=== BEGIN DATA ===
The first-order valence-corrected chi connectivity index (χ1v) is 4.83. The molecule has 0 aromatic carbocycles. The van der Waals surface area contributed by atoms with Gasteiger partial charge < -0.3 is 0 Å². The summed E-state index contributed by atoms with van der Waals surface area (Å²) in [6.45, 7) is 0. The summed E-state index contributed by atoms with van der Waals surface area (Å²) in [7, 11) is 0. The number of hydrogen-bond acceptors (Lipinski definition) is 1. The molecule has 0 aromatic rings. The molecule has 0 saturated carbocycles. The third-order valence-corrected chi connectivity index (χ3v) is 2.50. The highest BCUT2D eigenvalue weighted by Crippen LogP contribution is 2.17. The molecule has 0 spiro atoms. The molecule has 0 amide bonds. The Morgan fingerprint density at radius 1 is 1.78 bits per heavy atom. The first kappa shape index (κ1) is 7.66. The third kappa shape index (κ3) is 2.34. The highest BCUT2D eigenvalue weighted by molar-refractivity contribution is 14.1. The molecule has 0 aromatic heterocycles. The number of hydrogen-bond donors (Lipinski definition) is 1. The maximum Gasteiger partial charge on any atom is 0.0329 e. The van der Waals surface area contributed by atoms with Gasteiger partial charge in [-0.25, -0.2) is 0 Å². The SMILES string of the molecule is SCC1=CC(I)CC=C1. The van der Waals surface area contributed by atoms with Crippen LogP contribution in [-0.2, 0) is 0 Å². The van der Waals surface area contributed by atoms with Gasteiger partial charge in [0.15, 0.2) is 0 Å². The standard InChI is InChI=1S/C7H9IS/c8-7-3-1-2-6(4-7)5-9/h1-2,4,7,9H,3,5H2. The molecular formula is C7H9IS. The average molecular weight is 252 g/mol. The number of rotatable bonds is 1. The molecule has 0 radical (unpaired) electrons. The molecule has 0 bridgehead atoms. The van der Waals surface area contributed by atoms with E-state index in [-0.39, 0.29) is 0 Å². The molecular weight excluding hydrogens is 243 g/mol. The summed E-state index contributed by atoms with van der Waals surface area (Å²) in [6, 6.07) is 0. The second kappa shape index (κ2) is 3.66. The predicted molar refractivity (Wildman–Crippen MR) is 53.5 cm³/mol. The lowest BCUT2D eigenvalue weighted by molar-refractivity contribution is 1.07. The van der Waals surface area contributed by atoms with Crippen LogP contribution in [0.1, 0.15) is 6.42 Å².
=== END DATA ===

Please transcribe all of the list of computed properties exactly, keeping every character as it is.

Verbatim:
The first-order valence-corrected chi connectivity index (χ1v) is 4.83. The molecule has 0 aromatic carbocycles. The van der Waals surface area contributed by atoms with Gasteiger partial charge < -0.3 is 0 Å². The summed E-state index contributed by atoms with van der Waals surface area (Å²) in [6.45, 7) is 0. The summed E-state index contributed by atoms with van der Waals surface area (Å²) in [7, 11) is 0. The number of hydrogen-bond acceptors (Lipinski definition) is 1. The molecule has 0 aromatic rings. The molecule has 0 saturated carbocycles. The third-order valence-corrected chi connectivity index (χ3v) is 2.50. The highest BCUT2D eigenvalue weighted by Crippen LogP contribution is 2.17. The molecule has 0 spiro atoms. The molecule has 0 amide bonds. The Morgan fingerprint density at radius 1 is 1.78 bits per heavy atom. The first kappa shape index (κ1) is 7.66. The third kappa shape index (κ3) is 2.34. The highest BCUT2D eigenvalue weighted by molar-refractivity contribution is 14.1. The molecule has 0 aromatic heterocycles. The number of hydrogen-bond donors (Lipinski definition) is 1. The maximum Gasteiger partial charge on any atom is 0.0329 e. The van der Waals surface area contributed by atoms with Gasteiger partial charge in [-0.25, -0.2) is 0 Å². The SMILES string of the molecule is SCC1=CC(I)CC=C1. The van der Waals surface area contributed by atoms with Crippen LogP contribution in [-0.2, 0) is 0 Å². The van der Waals surface area contributed by atoms with Gasteiger partial charge in [0.15, 0.2) is 0 Å². The standard InChI is InChI=1S/C7H9IS/c8-7-3-1-2-6(4-7)5-9/h1-2,4,7,9H,3,5H2. The molecular formula is C7H9IS. The average molecular weight is 252 g/mol. The number of rotatable bonds is 1. The molecule has 0 radical (unpaired) electrons. The molecule has 0 bridgehead atoms. The van der Waals surface area contributed by atoms with E-state index in [-0.39, 0.29) is 0 Å². The molecular weight excluding hydrogens is 243 g/mol. The summed E-state index contributed by atoms with van der Waals surface area (Å²) in [6, 6.07) is 0. The second kappa shape index (κ2) is 3.66. The predicted molar refractivity (Wildman–Crippen MR) is 53.5 cm³/mol. The lowest BCUT2D eigenvalue weighted by molar-refractivity contribution is 1.07. The van der Waals surface area contributed by atoms with Crippen LogP contribution in [0.1, 0.15) is 6.42 Å².